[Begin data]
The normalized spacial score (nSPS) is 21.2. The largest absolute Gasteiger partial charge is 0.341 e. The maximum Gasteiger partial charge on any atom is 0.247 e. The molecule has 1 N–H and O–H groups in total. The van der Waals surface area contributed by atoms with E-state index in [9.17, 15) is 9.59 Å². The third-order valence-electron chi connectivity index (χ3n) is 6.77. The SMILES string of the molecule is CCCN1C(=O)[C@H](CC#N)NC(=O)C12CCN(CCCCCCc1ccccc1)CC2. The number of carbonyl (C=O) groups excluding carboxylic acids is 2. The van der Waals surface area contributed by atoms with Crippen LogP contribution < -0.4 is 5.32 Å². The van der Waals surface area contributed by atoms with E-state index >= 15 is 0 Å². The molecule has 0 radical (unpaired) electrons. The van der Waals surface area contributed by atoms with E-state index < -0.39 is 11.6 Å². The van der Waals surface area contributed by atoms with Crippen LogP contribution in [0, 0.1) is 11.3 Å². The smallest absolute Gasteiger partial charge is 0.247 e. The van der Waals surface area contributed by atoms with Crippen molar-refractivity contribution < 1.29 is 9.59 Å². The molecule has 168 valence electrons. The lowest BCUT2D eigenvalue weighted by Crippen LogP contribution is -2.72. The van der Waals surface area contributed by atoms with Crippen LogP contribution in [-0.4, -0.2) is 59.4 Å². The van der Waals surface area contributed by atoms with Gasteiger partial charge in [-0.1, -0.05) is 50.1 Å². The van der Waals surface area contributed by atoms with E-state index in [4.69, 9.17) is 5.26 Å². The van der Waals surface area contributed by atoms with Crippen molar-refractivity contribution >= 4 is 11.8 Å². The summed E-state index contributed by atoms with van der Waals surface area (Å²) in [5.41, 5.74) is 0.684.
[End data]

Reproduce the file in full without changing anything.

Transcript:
The normalized spacial score (nSPS) is 21.2. The largest absolute Gasteiger partial charge is 0.341 e. The maximum Gasteiger partial charge on any atom is 0.247 e. The molecule has 1 N–H and O–H groups in total. The van der Waals surface area contributed by atoms with E-state index in [9.17, 15) is 9.59 Å². The third-order valence-electron chi connectivity index (χ3n) is 6.77. The SMILES string of the molecule is CCCN1C(=O)[C@H](CC#N)NC(=O)C12CCN(CCCCCCc1ccccc1)CC2. The number of carbonyl (C=O) groups excluding carboxylic acids is 2. The van der Waals surface area contributed by atoms with Crippen LogP contribution < -0.4 is 5.32 Å². The van der Waals surface area contributed by atoms with E-state index >= 15 is 0 Å². The molecule has 0 radical (unpaired) electrons. The van der Waals surface area contributed by atoms with E-state index < -0.39 is 11.6 Å². The van der Waals surface area contributed by atoms with Crippen LogP contribution in [0, 0.1) is 11.3 Å². The smallest absolute Gasteiger partial charge is 0.247 e. The van der Waals surface area contributed by atoms with Crippen molar-refractivity contribution < 1.29 is 9.59 Å². The molecule has 168 valence electrons. The lowest BCUT2D eigenvalue weighted by Crippen LogP contribution is -2.72. The van der Waals surface area contributed by atoms with Crippen LogP contribution in [-0.4, -0.2) is 59.4 Å². The van der Waals surface area contributed by atoms with Gasteiger partial charge in [-0.1, -0.05) is 50.1 Å². The van der Waals surface area contributed by atoms with E-state index in [4.69, 9.17) is 5.26 Å². The van der Waals surface area contributed by atoms with Crippen molar-refractivity contribution >= 4 is 11.8 Å². The summed E-state index contributed by atoms with van der Waals surface area (Å²) in [5.41, 5.74) is 0.684.